07 October 2019
I have written many times before about Dana Meadows, one of the best system dynamics modellers in the world, and a person who has inspired many of us in our work and life. Recently, at a meeting commemorating her, a fellow friend of hers and mine, John Richardson, shared with us the following warm words:
Love was a topic that was very important to Dana. She wanted to practice loving relationships and she applied her considerable insight and intellect to love and loving relationships with the same intensity she did to other subjects. The following is from an email she had written to me years earlier.
What is love? I believe love is receiving someone in a space of total trust, openness, good will, acceptance.
I can take each person I know and rank them on a scale which is the degree of openness and love with which I receive them; the amount of careful attention I am willing to give them; the ability I have to be with them. Notice that the quality lies in me, not them.
Some people in my world are objects, which I have a fixed concept about and am not at all open to any information to the contrary.
I can change who they are just by opening myself to them.
The following passage from Dana’s writing that I want to share with you is also about love. It is from a Dear Folks Letter, apparently first published widely, after Dana died. Dana wrote these letters periodically to friends, family members and eventually a wider audience of subscribers. They are available on the Donella Meadows Institute website (http://donellameadows.org/
OPERATE FROM LOVE
One is not allowed to say that in public any more. Anyone who calls upon the human capacity for brotherly and sisterly love, generosity, compassion, will be met with a hail of cynicism. Once when I tried to do so, a high government official stood up to say, "Of all scarce resources, love is the scarcest."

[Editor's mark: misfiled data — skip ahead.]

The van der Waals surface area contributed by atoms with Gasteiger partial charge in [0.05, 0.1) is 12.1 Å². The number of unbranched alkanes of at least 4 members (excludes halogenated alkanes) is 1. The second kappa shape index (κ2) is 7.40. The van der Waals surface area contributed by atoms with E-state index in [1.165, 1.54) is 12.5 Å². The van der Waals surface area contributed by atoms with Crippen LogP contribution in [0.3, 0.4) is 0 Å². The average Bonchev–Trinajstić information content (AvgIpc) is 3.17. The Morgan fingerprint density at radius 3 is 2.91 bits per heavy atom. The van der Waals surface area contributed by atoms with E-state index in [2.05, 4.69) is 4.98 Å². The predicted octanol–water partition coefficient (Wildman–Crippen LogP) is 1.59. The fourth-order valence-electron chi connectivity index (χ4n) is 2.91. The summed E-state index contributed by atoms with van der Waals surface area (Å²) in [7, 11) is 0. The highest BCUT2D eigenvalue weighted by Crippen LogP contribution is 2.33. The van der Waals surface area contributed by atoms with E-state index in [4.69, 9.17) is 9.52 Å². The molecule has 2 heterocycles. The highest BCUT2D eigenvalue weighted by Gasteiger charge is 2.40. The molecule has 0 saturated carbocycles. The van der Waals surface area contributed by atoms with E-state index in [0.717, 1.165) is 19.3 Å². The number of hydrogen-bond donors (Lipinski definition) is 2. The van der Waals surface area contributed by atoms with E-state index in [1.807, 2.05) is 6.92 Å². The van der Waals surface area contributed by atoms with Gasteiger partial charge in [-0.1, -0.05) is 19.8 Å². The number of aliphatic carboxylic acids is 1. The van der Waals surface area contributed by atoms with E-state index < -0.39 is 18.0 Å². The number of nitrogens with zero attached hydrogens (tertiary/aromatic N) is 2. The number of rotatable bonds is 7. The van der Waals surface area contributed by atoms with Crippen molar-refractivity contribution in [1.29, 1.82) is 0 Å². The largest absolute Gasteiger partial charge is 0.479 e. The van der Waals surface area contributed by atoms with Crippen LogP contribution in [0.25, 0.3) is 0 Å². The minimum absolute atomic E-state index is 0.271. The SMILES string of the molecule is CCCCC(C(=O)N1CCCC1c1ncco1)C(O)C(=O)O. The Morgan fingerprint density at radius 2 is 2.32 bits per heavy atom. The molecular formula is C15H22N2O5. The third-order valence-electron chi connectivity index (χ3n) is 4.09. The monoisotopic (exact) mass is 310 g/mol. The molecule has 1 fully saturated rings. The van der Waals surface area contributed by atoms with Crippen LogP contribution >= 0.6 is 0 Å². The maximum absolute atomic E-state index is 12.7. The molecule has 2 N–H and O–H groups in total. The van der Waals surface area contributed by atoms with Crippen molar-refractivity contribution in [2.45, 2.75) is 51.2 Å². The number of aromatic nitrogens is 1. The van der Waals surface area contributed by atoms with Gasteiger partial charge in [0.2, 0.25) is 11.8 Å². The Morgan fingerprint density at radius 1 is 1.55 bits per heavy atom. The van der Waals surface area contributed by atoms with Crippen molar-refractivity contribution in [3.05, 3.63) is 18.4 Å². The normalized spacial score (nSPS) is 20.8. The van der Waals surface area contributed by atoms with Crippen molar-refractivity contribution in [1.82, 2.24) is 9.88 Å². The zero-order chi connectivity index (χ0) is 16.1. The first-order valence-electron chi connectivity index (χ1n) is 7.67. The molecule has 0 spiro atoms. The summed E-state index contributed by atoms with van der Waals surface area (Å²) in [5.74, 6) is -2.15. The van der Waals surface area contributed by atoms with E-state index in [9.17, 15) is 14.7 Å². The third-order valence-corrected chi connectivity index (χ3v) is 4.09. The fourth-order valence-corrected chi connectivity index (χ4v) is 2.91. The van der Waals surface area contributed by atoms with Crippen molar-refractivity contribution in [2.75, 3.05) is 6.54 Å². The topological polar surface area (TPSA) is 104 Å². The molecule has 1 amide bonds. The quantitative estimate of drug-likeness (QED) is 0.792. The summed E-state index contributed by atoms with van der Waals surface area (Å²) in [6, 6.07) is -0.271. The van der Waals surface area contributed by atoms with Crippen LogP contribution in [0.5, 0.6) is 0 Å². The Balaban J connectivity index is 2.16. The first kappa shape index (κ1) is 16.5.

I just don't believe that. Love is not a scarce resource, it is an untapped one. Our jazzed-up, hustling, quantitative culture does not know how to tap it, how to discuss it, or even what it means.
I am a child of that culture, and worse, a scientifically trained one. I have been educated to trust in practicality, not in love. But I have also been trained to see whole systems, and the more I do that, the more I see that practicality and love are in fact the same thing.
What is love, but the ability to identify with someone or something beyond your own skin?
Love is the expansion of boundaries; the realization that another person, or family, or piece of land, or nation, or the whole earth is so intimately connected to you that your welfare and his, her, or its welfare are one and the same.
In truth, of course, we are all intimately interconnected with each other and with the earth. We have always been. Love has always been a practical idea, as well as a moral one.
Now it is not only practical but urgent. It is time to accept the astonishing notion that to be rational, to ensure our own preservation, much less that of nature and of future generations, what is required of us is to be GOOD.
We have to look far into the future, react to signals before they come, care for and share the resources of the earth, and moderate our numbers and desires. We have to create a culture that draws out of us not only our technical creativity, our entrepreneurial cleverness, our individualism, competitiveness, and cynicism, but also our wisdom and our goodness.
It can be done. We can be patient with ourselves and others as we all confront a changing world. We can empathize with resistance to change; there is some clinging to the ways of unsustainability within each of us. We can include everyone in the challenge; everyone will be needed. We can listen to the cynicism around us and pity those who indulge in it, but refuse to indulge in it ourselves.
The world can pass safely through the adventure of bringing itself to sustainability, only if people view themselves and others with compassion. That compassion is there, within all of us, just waiting to be used, the greatest resource of all, and one with no limits.
Donella Meadows, 1992
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